Domestic Violence: Child Custody and Family Law Issues

Last updated August 2012

For women who wish to escape from domestic violence, separation and divorce are often the best options. However, separating from their batterers can put women at increased risk and implicates a variety of child custody issues. Because of the ways in which batterers can use child custody and visitation against their former partners, it is critical that the laws that govern child custody determinations, laws most often invoked during divorce, further the safety of both the child and the non-abusive parent.

Particularly where OFPs are unavailable, divorce remains the only avenue of relief available to battered women in many countries. Divorce, however, can be costly and difficult to obtain. It involves complex child custody issues. Judges may require parties to participate in mediation or couples counseling, a process that can further endanger the victim. >>Learn more

Child Custody
Domestic violence can have devastating effects on children. Batterers often use children to manipulate their partners. While the relationship continues, batterers may threaten to take custody of, kidnap or harm the children if the victim reports the abuse. After a battered woman leaves a relationship, batterers may use child custody disputes, visitation and joint custody arrangements as opportunities to threaten, intimidate, coerce and harm their former partners. From Kendall Segel-Evans, Wife Abuse and Child Custody and Visitation by the Abuser (1989). There are a variety of unique ways that domestic violence affects custody and visitation arrangements. Explore the following child custody Topics:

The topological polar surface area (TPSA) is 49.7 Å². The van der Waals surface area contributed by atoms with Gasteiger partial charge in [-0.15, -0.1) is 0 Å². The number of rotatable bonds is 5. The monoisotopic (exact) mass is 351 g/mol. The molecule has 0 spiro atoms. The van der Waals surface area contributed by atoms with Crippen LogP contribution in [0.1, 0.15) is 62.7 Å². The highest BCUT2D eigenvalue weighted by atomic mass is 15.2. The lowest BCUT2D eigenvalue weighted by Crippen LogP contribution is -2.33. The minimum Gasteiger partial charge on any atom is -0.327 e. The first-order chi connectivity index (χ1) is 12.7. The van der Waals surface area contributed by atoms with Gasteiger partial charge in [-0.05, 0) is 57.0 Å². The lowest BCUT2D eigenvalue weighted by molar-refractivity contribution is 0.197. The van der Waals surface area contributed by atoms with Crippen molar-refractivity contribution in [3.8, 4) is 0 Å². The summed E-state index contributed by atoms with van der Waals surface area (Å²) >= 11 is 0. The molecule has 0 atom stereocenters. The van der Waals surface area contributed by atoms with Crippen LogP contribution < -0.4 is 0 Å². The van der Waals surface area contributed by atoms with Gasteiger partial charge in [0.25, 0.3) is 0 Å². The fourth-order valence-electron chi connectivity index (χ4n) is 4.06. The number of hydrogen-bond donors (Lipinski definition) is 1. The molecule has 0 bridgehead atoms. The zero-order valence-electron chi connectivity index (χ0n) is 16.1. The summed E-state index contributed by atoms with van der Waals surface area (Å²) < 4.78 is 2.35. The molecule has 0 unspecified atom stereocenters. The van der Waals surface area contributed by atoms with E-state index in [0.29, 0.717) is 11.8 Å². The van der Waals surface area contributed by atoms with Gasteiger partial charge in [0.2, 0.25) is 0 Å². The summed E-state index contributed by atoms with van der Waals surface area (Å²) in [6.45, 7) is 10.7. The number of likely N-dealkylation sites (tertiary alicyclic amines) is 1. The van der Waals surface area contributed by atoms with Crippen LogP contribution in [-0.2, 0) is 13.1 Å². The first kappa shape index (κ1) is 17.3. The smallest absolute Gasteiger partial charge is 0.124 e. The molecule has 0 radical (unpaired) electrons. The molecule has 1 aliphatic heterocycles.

Tort Remedies for Domestic Violence
Some women also attempt to use tort law (the law that governs non-contractual claims for damages for harm) to obtain restitution for injuries inflicted by their batterers. Like other criminal conduct, domestic violence can give rise to liability for damages under civil law. In addition, some of the tactics used by batterers to establish and maintain control over their partners that may not be criminal in and of themselves may still give rise to a claim for damages. For example, if a batterer sabotages a woman's employment, he may have sufficiently interfered with her economic interests to be liable under civil law.